Newswire: Ralph Paige, former Executive Director of the Federation of Southern Cooperatives, dies at 75

Ralph Paige

Ralph Paige, former Executive Director of the Federation of Southern Cooperatives/and Assistance Fund, died Thursday at 74.
He served as Executive Director for 30 years from 1985 to 2015. He began working for the Federation in 1969 and served the organization for 46 years.
A native of LaGrange, Georgia, he was the seventh of twelve children. Ralph attended local public schools and graduated with a BA degree in Education from Fort Valley State College, an HBCU, in 1967. He was active in sports of football and swimming during college.

After serving briefly as a school teacher and coach, Ralph became a cooperative organizer with the Federation in west Georgia in 1969. He assisted the Harris County Farmers Co-op to grow and expand its scope and services to become the West Georgia Farmers Co-op. He later headed the Federation’s Business Development Office in LaGrange, Georgia giving advice and loan packaging services to cooperatives and small businesses in the area.
In 1977, he directed the Federation’s National VISTA program providing 110 volunteer staff at 60 locations from South Carolina to Texas. In this role, he traveled and met with the membership and leadership of the Federation throughout the South.
In 1985, when Charles Prejean, the Federation’s first Executive Director stepped aside, the organization’s Board of Directors chose Ralph Paige to succeed him.
During his thirty years as Executive Director, he built the Federation into the premier organization representing Black farmers and low-income rural people in the South. He helped to organize 70 cooperatives and 18 community development credit unions during his tenure as Executive Director. He supported the development of the Federation’s unique Rural Training and Research Center in Epes, Alabama, including an agroforestry component and forestry demonstrations.
He led the Federation in a 1992 Black Farmers Caravan to Washington, D.C. to highlight the discriminatory policies of the United States Department of Agriculture. The Caravan ended with a protest in front of USDA by several hundred Black farmers who brought a pig to show their distain for USDA policies.
He spearheaded efforts from the mid-1990’s forward to file suit against USDA for discrimination in credit, conservation and rural development. These efforts led to the historic Pigford I and Pigford II class action cases, which became the largest successful discrimination lawsuits against the U. S. Federal government and yielded $2.5 billion in payments to thousands of Black farm families. He also supported discrimination settlements for Native American, Hispanic and Women farmers who were also subjected to discrimination by USDA.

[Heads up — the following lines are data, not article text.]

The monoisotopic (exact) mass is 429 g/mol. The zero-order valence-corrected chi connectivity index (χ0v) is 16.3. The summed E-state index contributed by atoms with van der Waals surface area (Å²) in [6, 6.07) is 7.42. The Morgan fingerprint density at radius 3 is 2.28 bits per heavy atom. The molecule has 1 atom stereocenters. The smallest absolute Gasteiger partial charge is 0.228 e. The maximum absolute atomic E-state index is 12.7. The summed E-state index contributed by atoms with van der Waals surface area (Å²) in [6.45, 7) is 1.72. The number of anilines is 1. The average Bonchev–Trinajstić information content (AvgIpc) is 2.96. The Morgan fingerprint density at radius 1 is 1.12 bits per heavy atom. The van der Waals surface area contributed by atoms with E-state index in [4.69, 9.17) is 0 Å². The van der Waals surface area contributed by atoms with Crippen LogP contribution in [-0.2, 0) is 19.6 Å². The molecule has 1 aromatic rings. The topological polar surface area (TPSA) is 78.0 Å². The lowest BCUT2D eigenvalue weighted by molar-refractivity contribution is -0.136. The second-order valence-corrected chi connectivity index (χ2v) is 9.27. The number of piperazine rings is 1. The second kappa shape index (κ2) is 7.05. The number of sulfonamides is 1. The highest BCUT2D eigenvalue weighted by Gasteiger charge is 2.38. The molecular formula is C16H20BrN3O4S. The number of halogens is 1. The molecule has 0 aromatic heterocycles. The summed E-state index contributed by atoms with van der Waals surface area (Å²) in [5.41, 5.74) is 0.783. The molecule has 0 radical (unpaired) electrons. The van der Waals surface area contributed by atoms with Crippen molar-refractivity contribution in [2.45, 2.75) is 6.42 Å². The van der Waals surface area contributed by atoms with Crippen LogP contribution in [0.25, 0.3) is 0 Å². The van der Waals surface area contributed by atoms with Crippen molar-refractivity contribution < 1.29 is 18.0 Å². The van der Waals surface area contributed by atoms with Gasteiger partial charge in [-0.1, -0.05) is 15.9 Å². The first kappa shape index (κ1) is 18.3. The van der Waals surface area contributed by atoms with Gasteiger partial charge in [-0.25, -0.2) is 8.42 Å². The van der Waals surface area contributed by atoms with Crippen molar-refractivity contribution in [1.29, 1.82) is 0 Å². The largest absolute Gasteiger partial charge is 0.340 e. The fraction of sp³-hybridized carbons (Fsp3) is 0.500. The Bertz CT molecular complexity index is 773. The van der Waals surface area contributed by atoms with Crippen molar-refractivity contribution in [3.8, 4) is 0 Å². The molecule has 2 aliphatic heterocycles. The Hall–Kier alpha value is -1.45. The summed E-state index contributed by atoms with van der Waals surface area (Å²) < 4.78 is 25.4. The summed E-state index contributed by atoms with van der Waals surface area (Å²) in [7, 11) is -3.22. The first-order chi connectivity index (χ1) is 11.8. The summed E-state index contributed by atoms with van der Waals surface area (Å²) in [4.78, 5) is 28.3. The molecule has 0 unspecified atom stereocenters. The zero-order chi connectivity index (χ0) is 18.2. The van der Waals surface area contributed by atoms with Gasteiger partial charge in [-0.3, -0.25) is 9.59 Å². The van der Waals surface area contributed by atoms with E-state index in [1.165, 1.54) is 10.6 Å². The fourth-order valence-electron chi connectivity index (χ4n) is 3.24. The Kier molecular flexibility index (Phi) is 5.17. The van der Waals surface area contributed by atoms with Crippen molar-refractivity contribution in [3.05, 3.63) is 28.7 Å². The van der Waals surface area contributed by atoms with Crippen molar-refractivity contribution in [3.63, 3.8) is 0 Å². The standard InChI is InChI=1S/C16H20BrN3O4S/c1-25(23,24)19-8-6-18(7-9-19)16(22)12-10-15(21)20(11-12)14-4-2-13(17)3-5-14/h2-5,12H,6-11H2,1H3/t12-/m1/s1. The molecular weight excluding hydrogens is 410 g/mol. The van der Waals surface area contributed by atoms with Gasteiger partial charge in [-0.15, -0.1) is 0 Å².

He worked on legislation to reform farm and rural policies to allow for the formation of the National Co-op Bank, creation of the Section 2501 Outreach and Technical Assistance Program for Socially Disadvantaged Farmers and Ranchers, expansion of farm credit to include Micro-loans, appropriate to family-size farming operations; and the creation of the Rural Cooperative Development Program to support cooperative development and training centers, like the Federation’s at Epes.
In the wake of Hurricanes Katrina and Rita, the Federation of Southern Cooperatives implemented a comprehensive Relief and Recovery Project (RRP), which focused on both short and long term assistance to thousands of farmers, fishers, families and individuals displaced and affected by the hurricanes. The RRP has enabled a significant number of victims and affected communities to receive the resources and assistance necessary for them to cope with their immediate situation while developing concrete plans for the future.
Despite obstacles, financial problems, and many times a hostile and racially charged environment, Ralph maintained the Federation, an annual budget of $3 million, and a staff of 30 or more trained specialists around the South. He mentored and trained, Cornelius Blanding, to take over his position as Executive Director. In 2015, Ralph retired to take care of his health. His greatest legacy is that the Federation has continued and flourished, celebrating its 50th anniversary in August 2017. A succession plan that he initiated has replaced the ‘founding generation of core staff’ with a new generation of capable leadership to guide the organization for the next generation and into the future.
Ralph served on many boards and received many honors in his lifetime. Among the Boards were: Nationwide Insurance Company, National Cooperative Business Association, Cooperative Development Foundation, Cooperative Business International, the President’s (George Bush) Twenty-first Century Agriculture Commission, Rural Policy Advisory Committee to President Barack Obama and many more.
He received numerous awards including induction in to the Cooperative Hall of Fame in 2004, Martin Luther King Humanitarian Award from SCLC, George Washington Carver Hall of Fame at Tuskegee, Congressional Black Caucus Leadership Award, NCBA Co-op Month Leadership Award and many others.
Ralph leaves to cherish his memory, a wife of 51 years, Bernice, two children, Bernard and Kenyatta, five grand children and many relatives and friends. His funeral services will be held in LaGrange, Georgia on Friday July 6, 2018.

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